You could probably think a few things about GS’s earnings released this morning. If you’re an employee, you might gulp nervously at that $292k comp accrual so far and the 1,300 folks whose mastery of the universe became less masterful this quarter. If you’re a shareholder, you have to be modestly pleased with mostly adequate revenues in most businesses though kind of pissed about ICBC. If you’re an accounting purist, you thrill to the idea of a bank that managed not to book billions in DVA gains.
Here, though, is a thing not to think: “Goldman Sachs lost money by doing all of the things the Volcker Rule says it shouldn’t be doing.”
There is some appeal to this: Goldman had okay-not-great results in advisory (up y/o/y, #1 in M&A, faint yay!), equities (up y/o/y), and FICC client business (down 36% y/o/y, but that’s in line with JPM and better than BAC); its net income was negative because of a $2.5bn loss in “Investing & Lending”:
These results reflected a significant decline in global equity markets and unfavorable credit markets. Results for the third quarter of 2011 included a loss of $1.05 billion from the firm’s investment in the ordinary shares of Industrial and Commercial Bank of China Limited (ICBC), net losses of $1.00 billion from other investments in equities, primarily in public equities, as well as net losses of $907 million from debt securities and loans.
Now, losing money on investments is obviously prop! Prop trading is bad! FDIC insured banks losing money on prop trading is the worst!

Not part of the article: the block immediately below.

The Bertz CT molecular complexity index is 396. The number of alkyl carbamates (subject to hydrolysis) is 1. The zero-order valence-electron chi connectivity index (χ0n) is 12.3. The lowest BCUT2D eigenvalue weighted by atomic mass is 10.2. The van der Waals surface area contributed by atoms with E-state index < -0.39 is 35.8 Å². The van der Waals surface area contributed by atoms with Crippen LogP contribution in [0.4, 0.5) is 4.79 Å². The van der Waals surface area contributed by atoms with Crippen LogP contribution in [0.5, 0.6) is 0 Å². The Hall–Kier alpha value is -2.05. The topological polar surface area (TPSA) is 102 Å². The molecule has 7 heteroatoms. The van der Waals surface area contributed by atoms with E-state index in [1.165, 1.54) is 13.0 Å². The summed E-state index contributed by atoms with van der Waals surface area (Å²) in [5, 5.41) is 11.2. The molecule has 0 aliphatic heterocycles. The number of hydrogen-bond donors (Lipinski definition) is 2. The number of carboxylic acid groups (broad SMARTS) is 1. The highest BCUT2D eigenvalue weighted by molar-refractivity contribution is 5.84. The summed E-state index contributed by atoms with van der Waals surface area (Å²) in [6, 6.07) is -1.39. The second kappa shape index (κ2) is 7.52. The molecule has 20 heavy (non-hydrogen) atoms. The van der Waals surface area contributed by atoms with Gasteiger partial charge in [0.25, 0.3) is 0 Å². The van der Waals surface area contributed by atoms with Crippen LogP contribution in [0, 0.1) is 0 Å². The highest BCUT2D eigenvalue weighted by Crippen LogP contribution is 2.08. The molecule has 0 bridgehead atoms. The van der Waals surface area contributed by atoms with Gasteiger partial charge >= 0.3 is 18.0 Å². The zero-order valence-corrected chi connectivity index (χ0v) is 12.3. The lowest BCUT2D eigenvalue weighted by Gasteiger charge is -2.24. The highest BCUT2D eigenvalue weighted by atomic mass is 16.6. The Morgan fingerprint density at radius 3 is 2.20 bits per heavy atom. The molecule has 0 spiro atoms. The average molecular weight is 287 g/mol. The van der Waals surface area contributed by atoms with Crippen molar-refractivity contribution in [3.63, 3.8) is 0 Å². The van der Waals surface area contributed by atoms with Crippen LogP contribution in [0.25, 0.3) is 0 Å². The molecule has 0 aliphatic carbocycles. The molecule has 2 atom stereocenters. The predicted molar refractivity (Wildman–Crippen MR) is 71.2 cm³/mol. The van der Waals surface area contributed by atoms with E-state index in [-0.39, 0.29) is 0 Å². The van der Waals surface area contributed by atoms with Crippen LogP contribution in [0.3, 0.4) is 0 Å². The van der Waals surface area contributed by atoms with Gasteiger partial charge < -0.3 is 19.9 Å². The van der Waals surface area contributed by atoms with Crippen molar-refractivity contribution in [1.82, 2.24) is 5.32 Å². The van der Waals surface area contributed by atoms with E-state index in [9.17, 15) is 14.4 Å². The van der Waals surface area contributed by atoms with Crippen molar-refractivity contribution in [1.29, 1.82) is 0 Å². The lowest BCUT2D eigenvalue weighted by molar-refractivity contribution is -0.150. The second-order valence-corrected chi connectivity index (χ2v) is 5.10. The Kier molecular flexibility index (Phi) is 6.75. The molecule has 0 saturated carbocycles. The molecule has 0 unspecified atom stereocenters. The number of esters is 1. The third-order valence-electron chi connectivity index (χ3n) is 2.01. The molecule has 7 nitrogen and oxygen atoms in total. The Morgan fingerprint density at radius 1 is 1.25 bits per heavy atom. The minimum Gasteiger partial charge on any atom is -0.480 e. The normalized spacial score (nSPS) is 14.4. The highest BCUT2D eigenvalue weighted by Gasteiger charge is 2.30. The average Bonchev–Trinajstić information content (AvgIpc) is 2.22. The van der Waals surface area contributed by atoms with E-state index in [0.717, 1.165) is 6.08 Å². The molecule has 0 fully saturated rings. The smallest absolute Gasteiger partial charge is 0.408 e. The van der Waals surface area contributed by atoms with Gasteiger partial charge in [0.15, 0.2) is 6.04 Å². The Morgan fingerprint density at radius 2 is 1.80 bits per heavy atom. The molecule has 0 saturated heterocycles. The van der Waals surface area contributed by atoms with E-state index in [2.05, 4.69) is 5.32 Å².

Well, maybe. But Goldman has closed its “prop trading” business. The Investing & Lending business houses longer term investments. Like the ICBC stake, which is responsible for over 40% of the loss. Or like Facebook. Or like lending to and investing in companies.
These are sort of classic “banking” activities, although to be fair equity investing as a form of banking is less common in America. And they won’t be blocked by Volcker: right in this crystal-clear flowchart you can tell that positions held for more than 60 days are more or less not covered “proprietary trading” and so are not forbidden by the Volcker Rule. Investing in a private equity fund is a problem, but just making private equity investments – never mind loans – is fine.
The Volcker issues are going to come up mostly in Goldman’s FICC business, where profits come from market making activities that can skirt the line of prop versus client facilitation. And there, Goldman did … sort of okay-ish. Maybe. Kind of.